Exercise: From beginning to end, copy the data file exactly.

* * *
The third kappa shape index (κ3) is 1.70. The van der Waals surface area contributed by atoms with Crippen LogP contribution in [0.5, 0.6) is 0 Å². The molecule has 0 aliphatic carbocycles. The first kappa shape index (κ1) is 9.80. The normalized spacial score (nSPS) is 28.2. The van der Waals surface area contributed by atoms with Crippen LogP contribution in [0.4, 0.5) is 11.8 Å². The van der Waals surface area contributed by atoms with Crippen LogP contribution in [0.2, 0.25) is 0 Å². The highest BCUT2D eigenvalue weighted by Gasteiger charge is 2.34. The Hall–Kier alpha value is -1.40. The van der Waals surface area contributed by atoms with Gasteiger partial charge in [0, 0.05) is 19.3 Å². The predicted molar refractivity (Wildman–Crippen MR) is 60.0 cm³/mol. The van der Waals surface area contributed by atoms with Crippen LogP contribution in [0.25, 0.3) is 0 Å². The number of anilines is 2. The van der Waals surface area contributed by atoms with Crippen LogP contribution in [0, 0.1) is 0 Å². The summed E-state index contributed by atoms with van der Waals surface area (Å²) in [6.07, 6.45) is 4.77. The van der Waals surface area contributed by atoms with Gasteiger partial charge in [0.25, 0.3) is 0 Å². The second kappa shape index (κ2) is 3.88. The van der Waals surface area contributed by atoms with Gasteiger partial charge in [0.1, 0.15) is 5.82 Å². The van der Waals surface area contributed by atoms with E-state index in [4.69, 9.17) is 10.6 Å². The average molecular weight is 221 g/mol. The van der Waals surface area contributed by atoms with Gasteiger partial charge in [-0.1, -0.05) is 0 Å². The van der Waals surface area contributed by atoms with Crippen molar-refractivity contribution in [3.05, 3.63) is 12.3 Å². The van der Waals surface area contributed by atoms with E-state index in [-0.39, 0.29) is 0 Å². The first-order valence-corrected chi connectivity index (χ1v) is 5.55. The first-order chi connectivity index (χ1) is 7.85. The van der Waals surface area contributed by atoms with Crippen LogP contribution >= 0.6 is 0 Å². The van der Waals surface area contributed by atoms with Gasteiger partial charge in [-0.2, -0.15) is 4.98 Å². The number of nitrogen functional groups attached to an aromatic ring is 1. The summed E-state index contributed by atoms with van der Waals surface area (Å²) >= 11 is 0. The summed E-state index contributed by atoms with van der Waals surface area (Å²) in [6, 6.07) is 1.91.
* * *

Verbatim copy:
The third kappa shape index (κ3) is 1.70. The van der Waals surface area contributed by atoms with Crippen LogP contribution in [0.5, 0.6) is 0 Å². The molecule has 0 aliphatic carbocycles. The first kappa shape index (κ1) is 9.80. The normalized spacial score (nSPS) is 28.2. The van der Waals surface area contributed by atoms with Crippen LogP contribution in [0.4, 0.5) is 11.8 Å². The van der Waals surface area contributed by atoms with Crippen LogP contribution in [0.2, 0.25) is 0 Å². The highest BCUT2D eigenvalue weighted by Gasteiger charge is 2.34. The Hall–Kier alpha value is -1.40. The van der Waals surface area contributed by atoms with Gasteiger partial charge in [0, 0.05) is 19.3 Å². The predicted molar refractivity (Wildman–Crippen MR) is 60.0 cm³/mol. The van der Waals surface area contributed by atoms with Crippen LogP contribution in [0.25, 0.3) is 0 Å². The number of anilines is 2. The van der Waals surface area contributed by atoms with Crippen LogP contribution in [0, 0.1) is 0 Å². The summed E-state index contributed by atoms with van der Waals surface area (Å²) in [6.07, 6.45) is 4.77. The van der Waals surface area contributed by atoms with Gasteiger partial charge in [0.25, 0.3) is 0 Å². The second kappa shape index (κ2) is 3.88. The van der Waals surface area contributed by atoms with Gasteiger partial charge in [0.1, 0.15) is 5.82 Å². The van der Waals surface area contributed by atoms with E-state index in [4.69, 9.17) is 10.6 Å². The average molecular weight is 221 g/mol. The van der Waals surface area contributed by atoms with Gasteiger partial charge in [-0.1, -0.05) is 0 Å². The van der Waals surface area contributed by atoms with Crippen molar-refractivity contribution in [3.05, 3.63) is 12.3 Å². The van der Waals surface area contributed by atoms with E-state index in [-0.39, 0.29) is 0 Å². The first-order valence-corrected chi connectivity index (χ1v) is 5.55. The first-order chi connectivity index (χ1) is 7.85. The van der Waals surface area contributed by atoms with Crippen LogP contribution >= 0.6 is 0 Å². The van der Waals surface area contributed by atoms with Gasteiger partial charge in [-0.2, -0.15) is 4.98 Å². The number of nitrogen functional groups attached to an aromatic ring is 1. The summed E-state index contributed by atoms with van der Waals surface area (Å²) >= 11 is 0. The summed E-state index contributed by atoms with van der Waals surface area (Å²) in [6, 6.07) is 1.91.